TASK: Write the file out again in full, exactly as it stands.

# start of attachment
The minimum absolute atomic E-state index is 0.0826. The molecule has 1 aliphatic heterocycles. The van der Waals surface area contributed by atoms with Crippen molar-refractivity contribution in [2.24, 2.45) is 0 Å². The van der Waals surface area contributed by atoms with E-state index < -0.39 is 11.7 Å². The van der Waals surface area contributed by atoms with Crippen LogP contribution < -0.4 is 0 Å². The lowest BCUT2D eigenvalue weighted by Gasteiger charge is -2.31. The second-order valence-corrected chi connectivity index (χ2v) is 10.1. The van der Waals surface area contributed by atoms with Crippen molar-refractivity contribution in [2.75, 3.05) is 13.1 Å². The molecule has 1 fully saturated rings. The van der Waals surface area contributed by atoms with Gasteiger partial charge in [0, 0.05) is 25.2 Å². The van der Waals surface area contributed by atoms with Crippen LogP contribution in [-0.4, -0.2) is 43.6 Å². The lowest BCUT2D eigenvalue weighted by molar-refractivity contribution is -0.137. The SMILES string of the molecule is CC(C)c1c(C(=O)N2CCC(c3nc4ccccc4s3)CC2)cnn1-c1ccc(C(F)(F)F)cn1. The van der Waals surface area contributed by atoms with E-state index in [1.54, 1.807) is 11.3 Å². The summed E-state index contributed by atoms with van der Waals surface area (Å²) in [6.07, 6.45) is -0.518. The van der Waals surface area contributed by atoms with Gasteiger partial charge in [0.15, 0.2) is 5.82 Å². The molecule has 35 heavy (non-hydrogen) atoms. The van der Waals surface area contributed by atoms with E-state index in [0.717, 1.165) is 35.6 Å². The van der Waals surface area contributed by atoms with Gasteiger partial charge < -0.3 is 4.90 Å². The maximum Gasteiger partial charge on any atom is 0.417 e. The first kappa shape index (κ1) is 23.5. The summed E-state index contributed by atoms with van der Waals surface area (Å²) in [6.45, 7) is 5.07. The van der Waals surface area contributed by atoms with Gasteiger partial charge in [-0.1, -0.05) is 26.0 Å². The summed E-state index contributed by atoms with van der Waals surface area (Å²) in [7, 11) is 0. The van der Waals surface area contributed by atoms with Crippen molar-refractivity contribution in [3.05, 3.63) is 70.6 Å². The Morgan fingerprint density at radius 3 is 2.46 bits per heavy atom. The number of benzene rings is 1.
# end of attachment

The minimum absolute atomic E-state index is 0.0826. The molecule has 1 aliphatic heterocycles. The van der Waals surface area contributed by atoms with Crippen molar-refractivity contribution in [2.24, 2.45) is 0 Å². The van der Waals surface area contributed by atoms with E-state index < -0.39 is 11.7 Å². The van der Waals surface area contributed by atoms with Crippen LogP contribution < -0.4 is 0 Å². The lowest BCUT2D eigenvalue weighted by Gasteiger charge is -2.31. The second-order valence-corrected chi connectivity index (χ2v) is 10.1. The van der Waals surface area contributed by atoms with Crippen molar-refractivity contribution in [2.75, 3.05) is 13.1 Å². The molecule has 1 fully saturated rings. The van der Waals surface area contributed by atoms with Gasteiger partial charge in [0, 0.05) is 25.2 Å². The van der Waals surface area contributed by atoms with Crippen LogP contribution in [-0.4, -0.2) is 43.6 Å². The lowest BCUT2D eigenvalue weighted by molar-refractivity contribution is -0.137. The SMILES string of the molecule is CC(C)c1c(C(=O)N2CCC(c3nc4ccccc4s3)CC2)cnn1-c1ccc(C(F)(F)F)cn1. The van der Waals surface area contributed by atoms with E-state index in [1.54, 1.807) is 11.3 Å². The summed E-state index contributed by atoms with van der Waals surface area (Å²) in [6.07, 6.45) is -0.518. The van der Waals surface area contributed by atoms with Gasteiger partial charge in [0.15, 0.2) is 5.82 Å². The molecule has 35 heavy (non-hydrogen) atoms. The van der Waals surface area contributed by atoms with E-state index in [0.717, 1.165) is 35.6 Å². The van der Waals surface area contributed by atoms with Gasteiger partial charge < -0.3 is 4.90 Å². The maximum Gasteiger partial charge on any atom is 0.417 e. The first kappa shape index (κ1) is 23.5. The summed E-state index contributed by atoms with van der Waals surface area (Å²) in [6.45, 7) is 5.07. The van der Waals surface area contributed by atoms with Gasteiger partial charge in [-0.1, -0.05) is 26.0 Å². The summed E-state index contributed by atoms with van der Waals surface area (Å²) in [7, 11) is 0. The van der Waals surface area contributed by atoms with Crippen molar-refractivity contribution in [3.05, 3.63) is 70.6 Å². The Morgan fingerprint density at radius 3 is 2.46 bits per heavy atom. The number of benzene rings is 1.